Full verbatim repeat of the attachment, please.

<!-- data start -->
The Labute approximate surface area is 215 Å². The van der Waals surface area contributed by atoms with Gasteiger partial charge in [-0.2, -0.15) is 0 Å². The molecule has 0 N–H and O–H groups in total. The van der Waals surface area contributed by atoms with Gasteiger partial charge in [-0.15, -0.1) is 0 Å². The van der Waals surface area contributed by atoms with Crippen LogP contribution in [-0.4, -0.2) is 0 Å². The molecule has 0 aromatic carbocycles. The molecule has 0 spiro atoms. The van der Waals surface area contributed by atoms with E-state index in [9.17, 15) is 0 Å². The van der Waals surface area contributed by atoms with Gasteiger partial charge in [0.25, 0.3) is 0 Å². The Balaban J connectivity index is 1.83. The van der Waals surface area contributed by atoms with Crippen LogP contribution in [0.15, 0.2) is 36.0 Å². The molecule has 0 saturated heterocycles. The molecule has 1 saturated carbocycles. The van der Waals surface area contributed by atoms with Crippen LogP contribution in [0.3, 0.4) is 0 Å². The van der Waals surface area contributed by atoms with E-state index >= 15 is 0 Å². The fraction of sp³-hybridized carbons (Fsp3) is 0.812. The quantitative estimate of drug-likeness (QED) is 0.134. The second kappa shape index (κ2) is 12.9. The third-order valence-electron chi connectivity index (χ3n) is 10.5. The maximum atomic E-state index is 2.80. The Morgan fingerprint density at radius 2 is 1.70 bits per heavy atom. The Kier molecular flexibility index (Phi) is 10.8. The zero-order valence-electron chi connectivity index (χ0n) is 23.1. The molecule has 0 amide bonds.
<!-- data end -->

The Labute approximate surface area is 215 Å². The van der Waals surface area contributed by atoms with Gasteiger partial charge in [-0.2, -0.15) is 0 Å². The molecule has 0 N–H and O–H groups in total. The van der Waals surface area contributed by atoms with Gasteiger partial charge in [-0.15, -0.1) is 0 Å². The van der Waals surface area contributed by atoms with Crippen LogP contribution in [-0.4, -0.2) is 0 Å². The molecule has 0 aromatic carbocycles. The molecule has 0 spiro atoms. The van der Waals surface area contributed by atoms with E-state index in [9.17, 15) is 0 Å². The van der Waals surface area contributed by atoms with Gasteiger partial charge in [0.25, 0.3) is 0 Å². The Balaban J connectivity index is 1.83. The van der Waals surface area contributed by atoms with Crippen LogP contribution in [0.15, 0.2) is 36.0 Å². The molecule has 0 saturated heterocycles. The molecule has 1 saturated carbocycles. The van der Waals surface area contributed by atoms with Crippen LogP contribution in [0.3, 0.4) is 0 Å². The van der Waals surface area contributed by atoms with E-state index >= 15 is 0 Å². The fraction of sp³-hybridized carbons (Fsp3) is 0.812. The quantitative estimate of drug-likeness (QED) is 0.134. The second kappa shape index (κ2) is 12.9. The third-order valence-electron chi connectivity index (χ3n) is 10.5. The maximum atomic E-state index is 2.80. The Morgan fingerprint density at radius 2 is 1.70 bits per heavy atom. The Kier molecular flexibility index (Phi) is 10.8. The zero-order valence-electron chi connectivity index (χ0n) is 23.1. The molecule has 0 amide bonds.